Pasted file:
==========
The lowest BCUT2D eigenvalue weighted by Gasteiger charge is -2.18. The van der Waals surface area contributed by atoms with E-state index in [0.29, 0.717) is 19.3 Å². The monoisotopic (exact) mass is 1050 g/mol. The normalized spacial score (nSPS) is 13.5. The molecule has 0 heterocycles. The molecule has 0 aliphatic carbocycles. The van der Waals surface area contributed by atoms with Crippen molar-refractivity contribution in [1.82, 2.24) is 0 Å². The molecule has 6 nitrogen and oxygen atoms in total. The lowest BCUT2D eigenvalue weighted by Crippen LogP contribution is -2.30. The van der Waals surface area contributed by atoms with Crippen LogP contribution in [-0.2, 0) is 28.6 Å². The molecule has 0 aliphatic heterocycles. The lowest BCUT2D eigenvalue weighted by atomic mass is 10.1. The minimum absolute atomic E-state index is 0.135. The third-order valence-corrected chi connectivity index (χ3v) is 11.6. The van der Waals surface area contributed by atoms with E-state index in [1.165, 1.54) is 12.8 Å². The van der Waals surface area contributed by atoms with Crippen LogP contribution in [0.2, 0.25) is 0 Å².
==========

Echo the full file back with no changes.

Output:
The lowest BCUT2D eigenvalue weighted by Gasteiger charge is -2.18. The van der Waals surface area contributed by atoms with E-state index in [0.29, 0.717) is 19.3 Å². The monoisotopic (exact) mass is 1050 g/mol. The normalized spacial score (nSPS) is 13.5. The molecule has 0 heterocycles. The molecule has 0 aliphatic carbocycles. The van der Waals surface area contributed by atoms with Crippen molar-refractivity contribution in [1.82, 2.24) is 0 Å². The molecule has 6 nitrogen and oxygen atoms in total. The lowest BCUT2D eigenvalue weighted by Crippen LogP contribution is -2.30. The van der Waals surface area contributed by atoms with Crippen LogP contribution in [-0.2, 0) is 28.6 Å². The molecule has 0 aliphatic heterocycles. The lowest BCUT2D eigenvalue weighted by atomic mass is 10.1. The minimum absolute atomic E-state index is 0.135. The third-order valence-corrected chi connectivity index (χ3v) is 11.6. The van der Waals surface area contributed by atoms with E-state index in [1.165, 1.54) is 12.8 Å². The van der Waals surface area contributed by atoms with Crippen LogP contribution in [0.2, 0.25) is 0 Å².